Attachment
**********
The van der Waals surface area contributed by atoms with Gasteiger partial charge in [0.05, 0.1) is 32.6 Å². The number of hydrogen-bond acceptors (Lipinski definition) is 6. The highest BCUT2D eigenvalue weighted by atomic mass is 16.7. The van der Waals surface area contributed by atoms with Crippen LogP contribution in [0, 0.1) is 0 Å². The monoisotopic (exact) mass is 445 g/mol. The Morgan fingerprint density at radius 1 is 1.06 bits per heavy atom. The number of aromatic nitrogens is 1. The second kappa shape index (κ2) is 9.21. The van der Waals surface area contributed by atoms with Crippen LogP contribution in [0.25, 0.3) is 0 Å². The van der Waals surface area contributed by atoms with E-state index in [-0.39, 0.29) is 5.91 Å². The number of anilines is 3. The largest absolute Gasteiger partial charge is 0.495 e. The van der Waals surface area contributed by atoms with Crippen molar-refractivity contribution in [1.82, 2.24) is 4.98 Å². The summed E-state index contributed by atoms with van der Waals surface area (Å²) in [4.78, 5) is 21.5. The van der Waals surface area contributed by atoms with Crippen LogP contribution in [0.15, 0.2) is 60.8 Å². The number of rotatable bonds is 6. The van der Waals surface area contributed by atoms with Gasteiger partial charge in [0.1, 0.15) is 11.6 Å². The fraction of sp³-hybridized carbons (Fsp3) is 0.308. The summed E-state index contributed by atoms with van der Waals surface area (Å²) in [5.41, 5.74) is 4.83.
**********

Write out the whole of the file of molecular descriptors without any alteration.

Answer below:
The van der Waals surface area contributed by atoms with Gasteiger partial charge in [0.05, 0.1) is 32.6 Å². The number of hydrogen-bond acceptors (Lipinski definition) is 6. The highest BCUT2D eigenvalue weighted by atomic mass is 16.7. The van der Waals surface area contributed by atoms with Crippen LogP contribution in [0, 0.1) is 0 Å². The monoisotopic (exact) mass is 445 g/mol. The Morgan fingerprint density at radius 1 is 1.06 bits per heavy atom. The number of aromatic nitrogens is 1. The second kappa shape index (κ2) is 9.21. The van der Waals surface area contributed by atoms with Crippen LogP contribution in [0.25, 0.3) is 0 Å². The van der Waals surface area contributed by atoms with E-state index in [-0.39, 0.29) is 5.91 Å². The number of anilines is 3. The largest absolute Gasteiger partial charge is 0.495 e. The van der Waals surface area contributed by atoms with Crippen molar-refractivity contribution in [1.82, 2.24) is 4.98 Å². The summed E-state index contributed by atoms with van der Waals surface area (Å²) in [4.78, 5) is 21.5. The van der Waals surface area contributed by atoms with Crippen LogP contribution in [0.15, 0.2) is 60.8 Å². The number of rotatable bonds is 6. The van der Waals surface area contributed by atoms with Gasteiger partial charge in [0.1, 0.15) is 11.6 Å². The fraction of sp³-hybridized carbons (Fsp3) is 0.308. The summed E-state index contributed by atoms with van der Waals surface area (Å²) in [5.41, 5.74) is 4.83.